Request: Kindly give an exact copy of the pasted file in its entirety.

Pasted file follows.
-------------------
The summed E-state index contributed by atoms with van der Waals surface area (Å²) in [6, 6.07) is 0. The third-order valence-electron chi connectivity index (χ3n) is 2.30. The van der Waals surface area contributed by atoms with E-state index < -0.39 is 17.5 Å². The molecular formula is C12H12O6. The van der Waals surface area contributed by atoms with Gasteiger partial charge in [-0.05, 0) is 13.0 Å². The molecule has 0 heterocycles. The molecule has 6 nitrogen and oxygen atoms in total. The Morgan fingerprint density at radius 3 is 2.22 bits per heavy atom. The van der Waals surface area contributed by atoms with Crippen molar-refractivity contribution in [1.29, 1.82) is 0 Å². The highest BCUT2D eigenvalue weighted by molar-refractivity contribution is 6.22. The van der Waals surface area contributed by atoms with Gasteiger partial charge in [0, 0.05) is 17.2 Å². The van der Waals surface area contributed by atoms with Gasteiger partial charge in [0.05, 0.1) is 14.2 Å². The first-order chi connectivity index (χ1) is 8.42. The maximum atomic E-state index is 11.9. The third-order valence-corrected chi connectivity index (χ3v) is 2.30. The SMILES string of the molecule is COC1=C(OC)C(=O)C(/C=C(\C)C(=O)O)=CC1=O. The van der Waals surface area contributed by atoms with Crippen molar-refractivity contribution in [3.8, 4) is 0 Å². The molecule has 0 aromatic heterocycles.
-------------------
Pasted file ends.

The summed E-state index contributed by atoms with van der Waals surface area (Å²) in [6, 6.07) is 0. The third-order valence-electron chi connectivity index (χ3n) is 2.30. The van der Waals surface area contributed by atoms with E-state index < -0.39 is 17.5 Å². The molecular formula is C12H12O6. The van der Waals surface area contributed by atoms with Gasteiger partial charge in [-0.05, 0) is 13.0 Å². The molecule has 0 heterocycles. The molecule has 6 nitrogen and oxygen atoms in total. The Morgan fingerprint density at radius 3 is 2.22 bits per heavy atom. The van der Waals surface area contributed by atoms with Crippen molar-refractivity contribution in [1.29, 1.82) is 0 Å². The highest BCUT2D eigenvalue weighted by molar-refractivity contribution is 6.22. The van der Waals surface area contributed by atoms with Gasteiger partial charge in [0, 0.05) is 17.2 Å². The van der Waals surface area contributed by atoms with Gasteiger partial charge in [0.05, 0.1) is 14.2 Å². The first-order chi connectivity index (χ1) is 8.42. The maximum atomic E-state index is 11.9. The third-order valence-corrected chi connectivity index (χ3v) is 2.30. The SMILES string of the molecule is COC1=C(OC)C(=O)C(/C=C(\C)C(=O)O)=CC1=O. The van der Waals surface area contributed by atoms with Crippen molar-refractivity contribution in [3.8, 4) is 0 Å². The molecule has 0 aromatic heterocycles.